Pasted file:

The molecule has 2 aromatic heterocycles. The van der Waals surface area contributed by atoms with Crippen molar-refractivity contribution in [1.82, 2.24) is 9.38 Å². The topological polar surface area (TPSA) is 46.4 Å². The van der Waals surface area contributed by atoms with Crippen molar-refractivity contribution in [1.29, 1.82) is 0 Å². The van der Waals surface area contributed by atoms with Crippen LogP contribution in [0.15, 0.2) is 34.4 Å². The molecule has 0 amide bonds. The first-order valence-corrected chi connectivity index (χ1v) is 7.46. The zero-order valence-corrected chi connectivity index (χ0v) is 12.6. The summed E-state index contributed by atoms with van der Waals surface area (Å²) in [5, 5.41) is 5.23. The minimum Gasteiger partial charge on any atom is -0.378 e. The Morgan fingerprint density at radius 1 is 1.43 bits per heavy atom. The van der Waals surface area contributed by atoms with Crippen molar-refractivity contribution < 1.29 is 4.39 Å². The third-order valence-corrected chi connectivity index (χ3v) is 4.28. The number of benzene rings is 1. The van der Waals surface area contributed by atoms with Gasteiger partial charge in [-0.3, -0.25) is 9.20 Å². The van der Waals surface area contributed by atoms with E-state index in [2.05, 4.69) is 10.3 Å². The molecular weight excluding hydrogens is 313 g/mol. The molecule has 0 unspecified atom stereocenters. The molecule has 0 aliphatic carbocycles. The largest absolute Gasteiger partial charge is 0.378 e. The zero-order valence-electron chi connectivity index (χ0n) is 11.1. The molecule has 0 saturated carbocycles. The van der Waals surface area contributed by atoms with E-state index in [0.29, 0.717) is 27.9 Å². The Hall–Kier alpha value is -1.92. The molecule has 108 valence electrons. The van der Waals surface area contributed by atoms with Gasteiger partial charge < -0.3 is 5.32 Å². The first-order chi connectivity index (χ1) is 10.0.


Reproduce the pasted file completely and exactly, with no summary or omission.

The molecule has 2 aromatic heterocycles. The van der Waals surface area contributed by atoms with Crippen molar-refractivity contribution in [1.82, 2.24) is 9.38 Å². The topological polar surface area (TPSA) is 46.4 Å². The van der Waals surface area contributed by atoms with Crippen molar-refractivity contribution in [1.29, 1.82) is 0 Å². The van der Waals surface area contributed by atoms with Crippen LogP contribution in [0.15, 0.2) is 34.4 Å². The molecule has 0 amide bonds. The first-order valence-corrected chi connectivity index (χ1v) is 7.46. The zero-order valence-corrected chi connectivity index (χ0v) is 12.6. The summed E-state index contributed by atoms with van der Waals surface area (Å²) in [5, 5.41) is 5.23. The minimum Gasteiger partial charge on any atom is -0.378 e. The Morgan fingerprint density at radius 1 is 1.43 bits per heavy atom. The van der Waals surface area contributed by atoms with Crippen molar-refractivity contribution < 1.29 is 4.39 Å². The third-order valence-corrected chi connectivity index (χ3v) is 4.28. The number of benzene rings is 1. The van der Waals surface area contributed by atoms with Gasteiger partial charge in [-0.3, -0.25) is 9.20 Å². The van der Waals surface area contributed by atoms with E-state index in [2.05, 4.69) is 10.3 Å². The molecular weight excluding hydrogens is 313 g/mol. The molecule has 0 unspecified atom stereocenters. The molecule has 0 aliphatic carbocycles. The largest absolute Gasteiger partial charge is 0.378 e. The zero-order valence-electron chi connectivity index (χ0n) is 11.1. The molecule has 0 saturated carbocycles. The van der Waals surface area contributed by atoms with E-state index in [0.29, 0.717) is 27.9 Å². The Hall–Kier alpha value is -1.92. The molecule has 108 valence electrons. The van der Waals surface area contributed by atoms with Gasteiger partial charge < -0.3 is 5.32 Å². The first-order chi connectivity index (χ1) is 10.0.